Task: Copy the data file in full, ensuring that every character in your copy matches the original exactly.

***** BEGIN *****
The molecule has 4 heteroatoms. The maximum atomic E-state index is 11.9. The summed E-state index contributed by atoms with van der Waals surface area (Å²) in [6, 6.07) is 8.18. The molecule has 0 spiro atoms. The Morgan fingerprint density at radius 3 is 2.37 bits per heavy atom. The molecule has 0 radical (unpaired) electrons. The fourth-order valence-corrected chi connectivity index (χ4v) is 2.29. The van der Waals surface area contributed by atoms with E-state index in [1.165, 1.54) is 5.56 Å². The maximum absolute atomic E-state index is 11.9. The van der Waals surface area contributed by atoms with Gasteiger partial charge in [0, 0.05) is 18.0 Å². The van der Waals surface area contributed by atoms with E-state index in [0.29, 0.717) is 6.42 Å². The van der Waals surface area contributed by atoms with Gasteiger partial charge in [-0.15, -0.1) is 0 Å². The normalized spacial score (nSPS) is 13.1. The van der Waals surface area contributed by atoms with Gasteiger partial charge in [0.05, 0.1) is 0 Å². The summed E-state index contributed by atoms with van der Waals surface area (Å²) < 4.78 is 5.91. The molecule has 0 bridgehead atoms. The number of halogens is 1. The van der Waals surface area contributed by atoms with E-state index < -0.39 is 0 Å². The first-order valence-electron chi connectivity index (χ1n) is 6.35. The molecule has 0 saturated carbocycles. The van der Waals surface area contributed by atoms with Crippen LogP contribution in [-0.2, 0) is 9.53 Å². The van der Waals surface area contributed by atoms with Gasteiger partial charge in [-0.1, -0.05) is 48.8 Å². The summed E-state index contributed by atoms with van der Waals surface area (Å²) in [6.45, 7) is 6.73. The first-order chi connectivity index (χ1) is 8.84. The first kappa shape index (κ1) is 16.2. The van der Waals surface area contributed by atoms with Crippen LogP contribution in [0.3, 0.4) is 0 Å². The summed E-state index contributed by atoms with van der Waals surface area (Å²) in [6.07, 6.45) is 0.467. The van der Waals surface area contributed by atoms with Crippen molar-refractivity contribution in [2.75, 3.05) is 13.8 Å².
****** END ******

The molecule has 4 heteroatoms. The maximum atomic E-state index is 11.9. The summed E-state index contributed by atoms with van der Waals surface area (Å²) in [6, 6.07) is 8.18. The molecule has 0 spiro atoms. The Morgan fingerprint density at radius 3 is 2.37 bits per heavy atom. The molecule has 0 radical (unpaired) electrons. The fourth-order valence-corrected chi connectivity index (χ4v) is 2.29. The van der Waals surface area contributed by atoms with E-state index in [1.165, 1.54) is 5.56 Å². The maximum absolute atomic E-state index is 11.9. The van der Waals surface area contributed by atoms with Gasteiger partial charge in [0, 0.05) is 18.0 Å². The van der Waals surface area contributed by atoms with E-state index in [0.29, 0.717) is 6.42 Å². The van der Waals surface area contributed by atoms with Gasteiger partial charge in [-0.15, -0.1) is 0 Å². The normalized spacial score (nSPS) is 13.1. The van der Waals surface area contributed by atoms with Gasteiger partial charge in [0.05, 0.1) is 0 Å². The summed E-state index contributed by atoms with van der Waals surface area (Å²) < 4.78 is 5.91. The molecule has 0 bridgehead atoms. The number of halogens is 1. The van der Waals surface area contributed by atoms with E-state index < -0.39 is 0 Å². The first-order valence-electron chi connectivity index (χ1n) is 6.35. The molecule has 0 saturated carbocycles. The van der Waals surface area contributed by atoms with Crippen LogP contribution in [-0.2, 0) is 9.53 Å². The van der Waals surface area contributed by atoms with Gasteiger partial charge in [-0.1, -0.05) is 48.8 Å². The summed E-state index contributed by atoms with van der Waals surface area (Å²) in [6.45, 7) is 6.73. The first-order chi connectivity index (χ1) is 8.84. The first kappa shape index (κ1) is 16.2. The van der Waals surface area contributed by atoms with Crippen LogP contribution in [0.3, 0.4) is 0 Å². The summed E-state index contributed by atoms with van der Waals surface area (Å²) in [6.07, 6.45) is 0.467. The van der Waals surface area contributed by atoms with Crippen molar-refractivity contribution in [2.75, 3.05) is 13.8 Å².